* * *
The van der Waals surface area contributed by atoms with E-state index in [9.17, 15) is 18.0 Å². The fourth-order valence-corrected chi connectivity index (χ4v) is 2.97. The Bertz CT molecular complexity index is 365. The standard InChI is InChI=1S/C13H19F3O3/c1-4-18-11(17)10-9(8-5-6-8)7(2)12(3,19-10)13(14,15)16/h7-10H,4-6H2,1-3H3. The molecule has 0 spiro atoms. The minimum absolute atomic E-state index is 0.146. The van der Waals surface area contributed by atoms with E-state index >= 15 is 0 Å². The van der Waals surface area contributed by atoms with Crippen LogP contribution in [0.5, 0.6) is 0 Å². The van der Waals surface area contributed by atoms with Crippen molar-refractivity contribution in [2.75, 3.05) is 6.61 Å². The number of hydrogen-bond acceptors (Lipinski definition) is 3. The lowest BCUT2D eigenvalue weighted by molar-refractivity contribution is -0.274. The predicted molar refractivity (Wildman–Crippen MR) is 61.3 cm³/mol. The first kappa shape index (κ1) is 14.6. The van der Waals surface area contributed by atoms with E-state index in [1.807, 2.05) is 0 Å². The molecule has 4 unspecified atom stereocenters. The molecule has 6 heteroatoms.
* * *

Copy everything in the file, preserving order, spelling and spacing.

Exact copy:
The van der Waals surface area contributed by atoms with E-state index in [9.17, 15) is 18.0 Å². The fourth-order valence-corrected chi connectivity index (χ4v) is 2.97. The Bertz CT molecular complexity index is 365. The standard InChI is InChI=1S/C13H19F3O3/c1-4-18-11(17)10-9(8-5-6-8)7(2)12(3,19-10)13(14,15)16/h7-10H,4-6H2,1-3H3. The molecule has 0 spiro atoms. The minimum absolute atomic E-state index is 0.146. The van der Waals surface area contributed by atoms with E-state index >= 15 is 0 Å². The van der Waals surface area contributed by atoms with Crippen LogP contribution in [0.5, 0.6) is 0 Å². The van der Waals surface area contributed by atoms with Crippen molar-refractivity contribution in [2.75, 3.05) is 6.61 Å². The number of hydrogen-bond acceptors (Lipinski definition) is 3. The lowest BCUT2D eigenvalue weighted by molar-refractivity contribution is -0.274. The predicted molar refractivity (Wildman–Crippen MR) is 61.3 cm³/mol. The first kappa shape index (κ1) is 14.6. The van der Waals surface area contributed by atoms with E-state index in [1.807, 2.05) is 0 Å². The molecule has 4 unspecified atom stereocenters. The molecule has 6 heteroatoms.